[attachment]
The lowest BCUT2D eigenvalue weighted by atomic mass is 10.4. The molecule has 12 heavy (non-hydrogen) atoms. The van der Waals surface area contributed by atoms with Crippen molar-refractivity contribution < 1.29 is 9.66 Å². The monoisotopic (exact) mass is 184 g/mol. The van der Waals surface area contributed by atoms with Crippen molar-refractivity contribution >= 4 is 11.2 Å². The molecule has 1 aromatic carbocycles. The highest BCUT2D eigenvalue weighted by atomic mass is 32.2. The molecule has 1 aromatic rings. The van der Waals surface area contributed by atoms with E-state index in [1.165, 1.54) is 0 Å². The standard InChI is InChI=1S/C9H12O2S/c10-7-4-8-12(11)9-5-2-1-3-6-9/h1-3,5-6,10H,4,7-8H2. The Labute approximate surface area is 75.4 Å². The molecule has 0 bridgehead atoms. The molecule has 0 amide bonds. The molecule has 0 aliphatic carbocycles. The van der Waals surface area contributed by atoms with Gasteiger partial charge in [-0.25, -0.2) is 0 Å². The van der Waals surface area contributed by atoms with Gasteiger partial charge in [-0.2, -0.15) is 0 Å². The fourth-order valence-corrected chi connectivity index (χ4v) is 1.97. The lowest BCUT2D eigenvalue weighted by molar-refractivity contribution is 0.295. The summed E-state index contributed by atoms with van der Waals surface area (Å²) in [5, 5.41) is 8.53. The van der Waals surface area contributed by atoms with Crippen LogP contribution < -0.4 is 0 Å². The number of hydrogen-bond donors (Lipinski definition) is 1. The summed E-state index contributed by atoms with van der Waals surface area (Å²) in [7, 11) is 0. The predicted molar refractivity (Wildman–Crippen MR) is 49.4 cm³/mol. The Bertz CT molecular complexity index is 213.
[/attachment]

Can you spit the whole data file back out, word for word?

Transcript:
The lowest BCUT2D eigenvalue weighted by atomic mass is 10.4. The molecule has 12 heavy (non-hydrogen) atoms. The van der Waals surface area contributed by atoms with Crippen molar-refractivity contribution < 1.29 is 9.66 Å². The monoisotopic (exact) mass is 184 g/mol. The van der Waals surface area contributed by atoms with Crippen molar-refractivity contribution >= 4 is 11.2 Å². The molecule has 1 aromatic carbocycles. The highest BCUT2D eigenvalue weighted by atomic mass is 32.2. The molecule has 1 aromatic rings. The van der Waals surface area contributed by atoms with E-state index in [1.165, 1.54) is 0 Å². The standard InChI is InChI=1S/C9H12O2S/c10-7-4-8-12(11)9-5-2-1-3-6-9/h1-3,5-6,10H,4,7-8H2. The Labute approximate surface area is 75.4 Å². The molecule has 0 bridgehead atoms. The molecule has 0 amide bonds. The molecule has 0 aliphatic carbocycles. The van der Waals surface area contributed by atoms with Gasteiger partial charge in [-0.25, -0.2) is 0 Å². The van der Waals surface area contributed by atoms with Gasteiger partial charge in [-0.2, -0.15) is 0 Å². The fourth-order valence-corrected chi connectivity index (χ4v) is 1.97. The lowest BCUT2D eigenvalue weighted by molar-refractivity contribution is 0.295. The summed E-state index contributed by atoms with van der Waals surface area (Å²) in [5, 5.41) is 8.53. The van der Waals surface area contributed by atoms with Crippen LogP contribution < -0.4 is 0 Å². The number of hydrogen-bond donors (Lipinski definition) is 1. The summed E-state index contributed by atoms with van der Waals surface area (Å²) in [7, 11) is 0. The predicted molar refractivity (Wildman–Crippen MR) is 49.4 cm³/mol. The Bertz CT molecular complexity index is 213.